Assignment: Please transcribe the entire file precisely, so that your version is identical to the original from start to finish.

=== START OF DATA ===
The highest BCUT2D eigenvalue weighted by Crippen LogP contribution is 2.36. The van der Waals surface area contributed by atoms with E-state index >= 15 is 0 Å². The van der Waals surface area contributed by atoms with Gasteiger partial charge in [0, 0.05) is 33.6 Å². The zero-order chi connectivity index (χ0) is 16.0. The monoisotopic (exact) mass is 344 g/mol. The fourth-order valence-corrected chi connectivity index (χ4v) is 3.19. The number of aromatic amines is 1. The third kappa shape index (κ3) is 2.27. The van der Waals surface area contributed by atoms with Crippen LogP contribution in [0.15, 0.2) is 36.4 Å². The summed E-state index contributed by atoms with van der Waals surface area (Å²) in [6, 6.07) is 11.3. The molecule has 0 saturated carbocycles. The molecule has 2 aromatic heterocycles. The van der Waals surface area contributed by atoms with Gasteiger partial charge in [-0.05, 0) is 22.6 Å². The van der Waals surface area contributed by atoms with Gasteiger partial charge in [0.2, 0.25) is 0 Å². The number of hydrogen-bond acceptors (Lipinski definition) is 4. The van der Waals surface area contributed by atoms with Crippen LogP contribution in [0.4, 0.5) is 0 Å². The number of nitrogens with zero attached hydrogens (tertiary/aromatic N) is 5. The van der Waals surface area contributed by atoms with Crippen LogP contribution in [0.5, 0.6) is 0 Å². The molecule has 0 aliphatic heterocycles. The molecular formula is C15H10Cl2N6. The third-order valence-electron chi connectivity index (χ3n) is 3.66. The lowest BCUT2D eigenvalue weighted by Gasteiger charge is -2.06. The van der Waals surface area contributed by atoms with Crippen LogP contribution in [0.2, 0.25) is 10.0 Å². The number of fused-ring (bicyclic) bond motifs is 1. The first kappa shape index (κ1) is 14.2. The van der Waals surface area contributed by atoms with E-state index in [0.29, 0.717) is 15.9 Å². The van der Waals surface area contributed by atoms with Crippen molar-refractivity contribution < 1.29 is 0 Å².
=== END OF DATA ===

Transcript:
The highest BCUT2D eigenvalue weighted by Crippen LogP contribution is 2.36. The van der Waals surface area contributed by atoms with E-state index >= 15 is 0 Å². The van der Waals surface area contributed by atoms with Gasteiger partial charge in [0, 0.05) is 33.6 Å². The zero-order chi connectivity index (χ0) is 16.0. The monoisotopic (exact) mass is 344 g/mol. The fourth-order valence-corrected chi connectivity index (χ4v) is 3.19. The number of aromatic amines is 1. The third kappa shape index (κ3) is 2.27. The van der Waals surface area contributed by atoms with Crippen LogP contribution in [0.15, 0.2) is 36.4 Å². The summed E-state index contributed by atoms with van der Waals surface area (Å²) in [6, 6.07) is 11.3. The molecule has 0 saturated carbocycles. The molecule has 2 aromatic heterocycles. The van der Waals surface area contributed by atoms with Gasteiger partial charge in [-0.05, 0) is 22.6 Å². The van der Waals surface area contributed by atoms with Gasteiger partial charge in [0.2, 0.25) is 0 Å². The number of hydrogen-bond acceptors (Lipinski definition) is 4. The van der Waals surface area contributed by atoms with Crippen LogP contribution in [0.4, 0.5) is 0 Å². The number of nitrogens with zero attached hydrogens (tertiary/aromatic N) is 5. The van der Waals surface area contributed by atoms with Crippen LogP contribution in [0.5, 0.6) is 0 Å². The molecule has 0 aliphatic heterocycles. The molecular formula is C15H10Cl2N6. The third-order valence-electron chi connectivity index (χ3n) is 3.66. The lowest BCUT2D eigenvalue weighted by Gasteiger charge is -2.06. The van der Waals surface area contributed by atoms with Crippen LogP contribution in [0.2, 0.25) is 10.0 Å². The number of fused-ring (bicyclic) bond motifs is 1. The first kappa shape index (κ1) is 14.2. The van der Waals surface area contributed by atoms with E-state index in [0.29, 0.717) is 15.9 Å². The van der Waals surface area contributed by atoms with Crippen molar-refractivity contribution < 1.29 is 0 Å².